(This piece was adapted from a previous version written for Catalyst:Ed.)
The last panic attack I had was in 2017. I remember sitting up in bed one morning overcome with anxiety. A few months earlier, I’d left my 9-to-5 job at a charter network. I’d left because I wasn’t feeling seen or supported. Leaving had felt like the right thing to do.
Suddenly I wasn’t so sure. What money I’d made from my first few contracts had run out. I could feel how close to failure I was. This filled me not only with fear, but guilt. My parents had immigrated here from Liberia and the Philippines. From my brothers and me they expected hard work and success analogous to that which had brought them to America. My brothers—one a neuroscientist and cognitive psychology professor at Carnegie Mellon, the other an Ivy League MBA whose resume includes tenures at Goldman Sachs, Ralph Lauren, Google, and Facebook—had delivered. But me? I had a master’s degree, along with experience as a classroom teacher, and as an adviser for eminent philanthropists—but I was also broke, technically unemployed, and entirely unsure of what I was going to do next. I stayed in bed all day.
At the time, I thought my depression a deficiency—a thing to hide, in hopes it goes away.
What I didn’t know was that I wasn’t alone. According to a study by Michael Freeman of UCSF, 72% of entrepreneurs report mental health concerns. Entrepreneurs are significantly more likely to report having struggled with depression, ADHD, and substance misuse. They’re also more likely to receive a bipolar diagnosis. Conditions like depression, meanwhile, are more likely to persist in Black Americans and Latinx populations. BIPOC entrepreneurs, then, face a unique struggle when it comes to managing their mental health.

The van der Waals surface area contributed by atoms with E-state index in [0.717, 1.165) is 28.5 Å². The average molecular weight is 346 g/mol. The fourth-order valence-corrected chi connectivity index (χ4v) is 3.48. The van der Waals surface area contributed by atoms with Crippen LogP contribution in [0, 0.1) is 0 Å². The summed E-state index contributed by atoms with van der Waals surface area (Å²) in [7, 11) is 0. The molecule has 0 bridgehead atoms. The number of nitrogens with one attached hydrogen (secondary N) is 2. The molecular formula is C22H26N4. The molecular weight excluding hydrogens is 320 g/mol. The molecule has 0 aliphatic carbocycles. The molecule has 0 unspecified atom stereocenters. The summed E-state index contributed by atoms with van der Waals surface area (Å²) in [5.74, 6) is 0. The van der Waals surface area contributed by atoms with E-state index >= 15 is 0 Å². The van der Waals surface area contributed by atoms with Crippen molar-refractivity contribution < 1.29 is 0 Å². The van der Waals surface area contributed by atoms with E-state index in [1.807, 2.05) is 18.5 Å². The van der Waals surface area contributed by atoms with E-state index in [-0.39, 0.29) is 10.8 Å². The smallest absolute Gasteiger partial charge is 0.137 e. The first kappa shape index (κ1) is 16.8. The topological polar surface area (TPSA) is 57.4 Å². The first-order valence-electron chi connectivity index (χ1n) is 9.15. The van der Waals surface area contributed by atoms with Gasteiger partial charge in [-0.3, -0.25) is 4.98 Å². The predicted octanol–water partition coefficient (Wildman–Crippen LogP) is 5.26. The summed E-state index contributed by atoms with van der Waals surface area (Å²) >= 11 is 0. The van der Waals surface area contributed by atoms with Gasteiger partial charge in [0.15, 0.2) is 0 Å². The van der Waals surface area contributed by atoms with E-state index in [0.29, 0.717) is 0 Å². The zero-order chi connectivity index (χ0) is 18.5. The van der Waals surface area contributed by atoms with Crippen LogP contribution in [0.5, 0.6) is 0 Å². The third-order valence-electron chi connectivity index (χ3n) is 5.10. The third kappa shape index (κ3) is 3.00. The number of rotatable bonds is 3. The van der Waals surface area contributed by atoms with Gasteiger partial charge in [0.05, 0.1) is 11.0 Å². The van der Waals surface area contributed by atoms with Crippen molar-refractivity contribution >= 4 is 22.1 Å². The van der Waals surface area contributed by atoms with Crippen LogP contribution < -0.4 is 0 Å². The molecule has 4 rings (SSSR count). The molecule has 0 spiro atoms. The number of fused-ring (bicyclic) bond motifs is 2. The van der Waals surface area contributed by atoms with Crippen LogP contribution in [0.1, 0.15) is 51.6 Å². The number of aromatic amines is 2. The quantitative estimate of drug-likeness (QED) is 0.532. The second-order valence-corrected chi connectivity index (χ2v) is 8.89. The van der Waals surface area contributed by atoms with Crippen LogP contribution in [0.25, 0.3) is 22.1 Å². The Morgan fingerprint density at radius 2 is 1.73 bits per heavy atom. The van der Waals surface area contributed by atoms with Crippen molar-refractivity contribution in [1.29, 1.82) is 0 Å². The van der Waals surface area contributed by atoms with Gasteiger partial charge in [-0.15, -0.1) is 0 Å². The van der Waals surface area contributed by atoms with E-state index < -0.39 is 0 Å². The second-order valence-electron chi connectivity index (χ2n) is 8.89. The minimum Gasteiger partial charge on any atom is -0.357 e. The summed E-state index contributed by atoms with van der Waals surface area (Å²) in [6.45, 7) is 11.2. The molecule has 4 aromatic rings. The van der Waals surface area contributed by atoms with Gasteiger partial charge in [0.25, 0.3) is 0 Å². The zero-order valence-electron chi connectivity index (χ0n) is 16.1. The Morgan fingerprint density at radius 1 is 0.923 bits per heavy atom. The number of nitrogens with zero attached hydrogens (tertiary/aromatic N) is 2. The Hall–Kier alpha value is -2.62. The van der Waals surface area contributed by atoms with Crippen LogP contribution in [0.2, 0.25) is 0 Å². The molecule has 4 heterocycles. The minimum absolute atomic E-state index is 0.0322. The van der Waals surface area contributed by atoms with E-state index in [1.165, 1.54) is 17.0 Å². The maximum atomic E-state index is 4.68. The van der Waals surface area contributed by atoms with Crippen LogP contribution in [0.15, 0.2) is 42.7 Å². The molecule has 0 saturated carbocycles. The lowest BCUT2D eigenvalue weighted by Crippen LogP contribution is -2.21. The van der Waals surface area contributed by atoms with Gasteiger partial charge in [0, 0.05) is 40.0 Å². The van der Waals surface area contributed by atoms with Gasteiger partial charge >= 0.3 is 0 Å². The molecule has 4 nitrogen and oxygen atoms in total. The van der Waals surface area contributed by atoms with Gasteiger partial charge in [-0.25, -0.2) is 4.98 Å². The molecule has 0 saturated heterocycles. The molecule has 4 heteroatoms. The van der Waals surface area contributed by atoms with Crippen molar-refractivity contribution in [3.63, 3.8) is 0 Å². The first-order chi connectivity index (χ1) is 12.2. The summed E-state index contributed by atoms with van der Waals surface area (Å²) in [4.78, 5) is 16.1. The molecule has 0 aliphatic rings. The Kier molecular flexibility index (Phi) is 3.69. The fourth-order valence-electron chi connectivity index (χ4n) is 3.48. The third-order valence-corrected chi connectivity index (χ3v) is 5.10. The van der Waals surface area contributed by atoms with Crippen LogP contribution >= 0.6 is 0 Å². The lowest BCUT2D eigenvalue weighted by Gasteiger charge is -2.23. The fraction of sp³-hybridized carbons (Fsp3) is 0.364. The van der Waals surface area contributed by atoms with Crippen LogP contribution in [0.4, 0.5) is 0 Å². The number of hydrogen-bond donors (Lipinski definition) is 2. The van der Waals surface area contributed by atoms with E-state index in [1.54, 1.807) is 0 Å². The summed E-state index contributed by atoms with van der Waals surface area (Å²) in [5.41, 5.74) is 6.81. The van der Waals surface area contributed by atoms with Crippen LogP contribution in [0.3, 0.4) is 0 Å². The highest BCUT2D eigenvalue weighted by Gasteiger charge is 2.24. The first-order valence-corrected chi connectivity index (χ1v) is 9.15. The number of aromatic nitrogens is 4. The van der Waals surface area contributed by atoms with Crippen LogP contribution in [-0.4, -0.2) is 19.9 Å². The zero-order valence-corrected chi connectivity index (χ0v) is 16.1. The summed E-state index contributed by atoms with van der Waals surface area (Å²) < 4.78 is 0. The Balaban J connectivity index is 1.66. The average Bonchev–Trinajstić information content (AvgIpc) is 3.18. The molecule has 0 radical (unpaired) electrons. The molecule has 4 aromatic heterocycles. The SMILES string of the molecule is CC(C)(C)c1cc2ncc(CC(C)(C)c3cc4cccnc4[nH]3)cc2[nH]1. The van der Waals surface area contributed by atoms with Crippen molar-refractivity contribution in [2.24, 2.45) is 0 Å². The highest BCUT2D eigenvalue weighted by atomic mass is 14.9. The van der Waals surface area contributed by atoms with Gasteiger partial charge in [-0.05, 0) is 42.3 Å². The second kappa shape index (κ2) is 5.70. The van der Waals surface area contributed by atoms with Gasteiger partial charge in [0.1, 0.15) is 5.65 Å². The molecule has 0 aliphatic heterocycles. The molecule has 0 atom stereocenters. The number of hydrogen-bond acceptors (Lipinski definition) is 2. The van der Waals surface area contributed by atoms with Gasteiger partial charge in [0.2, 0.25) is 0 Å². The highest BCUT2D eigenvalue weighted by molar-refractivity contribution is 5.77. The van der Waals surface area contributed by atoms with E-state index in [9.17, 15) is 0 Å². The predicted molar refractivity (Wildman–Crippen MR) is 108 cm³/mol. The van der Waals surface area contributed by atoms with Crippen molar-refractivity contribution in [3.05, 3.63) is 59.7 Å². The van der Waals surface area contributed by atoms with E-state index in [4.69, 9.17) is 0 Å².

As a society, we applaud underrepresented entrepreneurs and risk-takers. We build programs to encourage their leadership because we value equity. We share articles they write and refer their products and services to our friends. Yet, we don’t adequately prepare them to deal with the inevitable challenges they’ll face with their mental health and well-being.
The truth is, sound mental health amounts to something of a foundation. It has to come first. One way to think of it is, as an entrepreneur, whatever you build or create is done atop your mental health. If it’s not stable, your success won’t be, either.
There’s no one solution to improving your mental health. No one way to invest in it.
I’ve since made some progress managing my own mental health, so that anxiety and depression don’t knock me out for days at a time. Part of that is due to the gains I’ve made in my career—the firm I started remains successful, and I’ve more recently started another company, this one even more aligned with my personal ambitions and interests—but partly it’s a result of putting in the work. I know now that mental health is a thing one has to keep up with and invest in regularly. So I do that. I will continue to do so.
I desperately want to give you some advice. Tactical stuff to help you navigate tough times. But, I don’t have much to offer.
If this note feels a bit unfinished, it’s because the task of ameliorating my mental health is unfinished. It’s a necessarily continuous thing. You have to keep putting in the work.